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Jack the Modernist
by Robert Glück
Set in the early 1980's, Robert Glück's first novel, Jack the Modernist, has become a classic of postmodern gay fiction. Bob is excited and lonely. He meets and pursues the elusive Jack, a director who is able to transform others without altering himself. Bob goes to the baths, gossips on the phone, goes to a bar, thinks about werewolves, has an orgasm, and discovers a num ...more
Paperback, 166 pages
Published April 1st 1995 by Serpent's Tail
(first published January 1st 1985)
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About ten years ago I'd buy up anything that went into the bargain section of B&N or Borders from High Risk Books, just because they put out a couple of the Stewart Home books, and I was hoping to find another writer like him. Time after time after time I was burned by this buying pattern. I don't know why it didn't ever dawn on me that all I was getting each time was 'edgy' gay and lesbian fiction, all of which seemed to be on the verge of painful to read, but I kept buying them. I was ...more
I like that the french flaps of this edition feature a pattern of flying penises. Just in case, you know, you didn't realize this book was about a gay man. Anyway, superb, read a lot about Gluck by way of Bruce Boone and was delighted to get my hands on this. I wasn't disappointed at all.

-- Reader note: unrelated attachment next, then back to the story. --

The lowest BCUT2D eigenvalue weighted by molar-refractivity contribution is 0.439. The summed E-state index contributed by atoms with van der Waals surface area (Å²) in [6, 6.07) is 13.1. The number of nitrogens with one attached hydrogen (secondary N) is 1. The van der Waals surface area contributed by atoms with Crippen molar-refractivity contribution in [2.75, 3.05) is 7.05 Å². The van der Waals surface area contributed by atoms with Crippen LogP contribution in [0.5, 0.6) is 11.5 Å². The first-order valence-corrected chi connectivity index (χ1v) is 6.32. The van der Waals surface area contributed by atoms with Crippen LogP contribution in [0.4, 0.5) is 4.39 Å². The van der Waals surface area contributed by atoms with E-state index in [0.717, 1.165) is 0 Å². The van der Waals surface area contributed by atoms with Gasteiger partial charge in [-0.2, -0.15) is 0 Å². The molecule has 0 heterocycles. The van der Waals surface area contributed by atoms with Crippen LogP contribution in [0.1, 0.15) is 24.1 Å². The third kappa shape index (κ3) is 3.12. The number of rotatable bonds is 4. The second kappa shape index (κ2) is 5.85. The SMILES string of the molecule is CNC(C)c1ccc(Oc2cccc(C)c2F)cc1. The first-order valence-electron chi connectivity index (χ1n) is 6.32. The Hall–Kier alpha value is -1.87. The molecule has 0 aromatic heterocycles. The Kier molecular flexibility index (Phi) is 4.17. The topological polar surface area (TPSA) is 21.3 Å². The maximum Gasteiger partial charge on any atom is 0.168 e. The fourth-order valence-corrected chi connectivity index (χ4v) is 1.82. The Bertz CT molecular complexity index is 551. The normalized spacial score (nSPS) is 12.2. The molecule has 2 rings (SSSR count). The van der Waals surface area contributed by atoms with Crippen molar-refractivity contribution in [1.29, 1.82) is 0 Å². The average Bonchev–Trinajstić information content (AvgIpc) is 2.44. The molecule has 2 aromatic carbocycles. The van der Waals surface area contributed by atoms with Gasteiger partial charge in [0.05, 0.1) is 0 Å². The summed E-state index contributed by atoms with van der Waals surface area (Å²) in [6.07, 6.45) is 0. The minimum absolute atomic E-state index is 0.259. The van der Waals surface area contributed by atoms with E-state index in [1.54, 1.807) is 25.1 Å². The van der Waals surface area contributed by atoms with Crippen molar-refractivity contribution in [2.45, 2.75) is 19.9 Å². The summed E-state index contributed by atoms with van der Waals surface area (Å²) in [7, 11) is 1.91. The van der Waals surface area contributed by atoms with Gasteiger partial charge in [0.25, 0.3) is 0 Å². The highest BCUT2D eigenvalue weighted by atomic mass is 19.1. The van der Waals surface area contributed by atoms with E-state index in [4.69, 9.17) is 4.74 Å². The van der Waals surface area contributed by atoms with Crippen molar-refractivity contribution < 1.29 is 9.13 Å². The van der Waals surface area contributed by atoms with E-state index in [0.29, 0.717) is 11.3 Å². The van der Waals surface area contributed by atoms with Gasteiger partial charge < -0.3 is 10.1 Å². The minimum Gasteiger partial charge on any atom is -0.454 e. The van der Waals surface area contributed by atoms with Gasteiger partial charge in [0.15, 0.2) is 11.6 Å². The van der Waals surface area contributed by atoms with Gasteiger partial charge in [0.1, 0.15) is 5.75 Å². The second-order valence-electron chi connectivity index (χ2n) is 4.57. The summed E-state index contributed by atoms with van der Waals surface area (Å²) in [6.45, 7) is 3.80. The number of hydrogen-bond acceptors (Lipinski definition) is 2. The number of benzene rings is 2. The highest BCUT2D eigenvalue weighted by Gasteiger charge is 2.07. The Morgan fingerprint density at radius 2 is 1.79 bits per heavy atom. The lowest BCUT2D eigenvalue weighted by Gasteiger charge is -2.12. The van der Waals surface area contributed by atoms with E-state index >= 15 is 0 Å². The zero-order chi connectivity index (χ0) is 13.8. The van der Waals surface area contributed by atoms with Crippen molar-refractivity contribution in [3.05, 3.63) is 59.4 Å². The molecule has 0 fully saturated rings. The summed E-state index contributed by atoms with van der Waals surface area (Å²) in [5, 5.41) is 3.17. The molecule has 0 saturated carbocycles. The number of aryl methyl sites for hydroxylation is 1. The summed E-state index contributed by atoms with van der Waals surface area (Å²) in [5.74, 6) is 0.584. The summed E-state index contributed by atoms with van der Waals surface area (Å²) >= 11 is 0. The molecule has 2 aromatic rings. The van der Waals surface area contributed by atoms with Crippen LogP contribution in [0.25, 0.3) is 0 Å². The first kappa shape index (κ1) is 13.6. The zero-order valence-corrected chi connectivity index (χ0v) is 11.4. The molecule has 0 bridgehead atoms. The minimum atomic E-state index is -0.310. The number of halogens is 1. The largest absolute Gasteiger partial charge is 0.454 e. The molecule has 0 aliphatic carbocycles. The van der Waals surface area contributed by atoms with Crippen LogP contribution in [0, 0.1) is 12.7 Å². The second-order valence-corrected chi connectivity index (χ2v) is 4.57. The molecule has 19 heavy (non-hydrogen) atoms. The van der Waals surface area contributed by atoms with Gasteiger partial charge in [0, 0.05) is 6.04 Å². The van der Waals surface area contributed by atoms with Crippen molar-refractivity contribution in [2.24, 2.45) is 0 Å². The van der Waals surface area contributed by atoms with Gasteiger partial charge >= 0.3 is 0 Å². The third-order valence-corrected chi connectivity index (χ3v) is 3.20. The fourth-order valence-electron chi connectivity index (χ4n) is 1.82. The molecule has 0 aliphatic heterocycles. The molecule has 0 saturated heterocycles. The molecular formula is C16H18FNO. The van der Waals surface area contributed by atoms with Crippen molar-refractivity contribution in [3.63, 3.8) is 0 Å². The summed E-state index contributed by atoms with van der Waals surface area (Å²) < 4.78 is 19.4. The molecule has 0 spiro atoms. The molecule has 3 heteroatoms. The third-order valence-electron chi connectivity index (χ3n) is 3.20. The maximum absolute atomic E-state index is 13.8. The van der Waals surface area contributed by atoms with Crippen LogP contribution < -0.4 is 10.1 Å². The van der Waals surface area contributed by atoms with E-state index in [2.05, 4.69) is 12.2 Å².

Some marvelous, evocative, practically priceless language and lines buried in a lot of wanking (yes, both literal and figurative, and even the literal is somewhat tiresome even though usually I'm very much the avid voyeur about gay boy sex.)I'll put some quotes in soon, though--very behind on my quotes.
I don't know what to make of this. There's love and obsession, the chronicle of a relationship, some anonymous gay sex, then there's werewolves, Mickey Mouse, writing workshops, and overall a lot of disjunction. I liked it. Gluck has wonderful images: "Our silence was a tennis ball tossed high in the center of the room."
Born in Cleveland, poet, fiction writer, editor, and New Narrative theorist Robert Glück grew up there and in Los Angeles. He was educated at the University of California, Los Angeles, the University of Edinburgh, the College of Art in Edinburgh, and the University of California, Berkeley, where he earned a BA. He also studied writing in New York City workshops with poet Ted Berrigan and earned an ...moreMore about Robert Glück...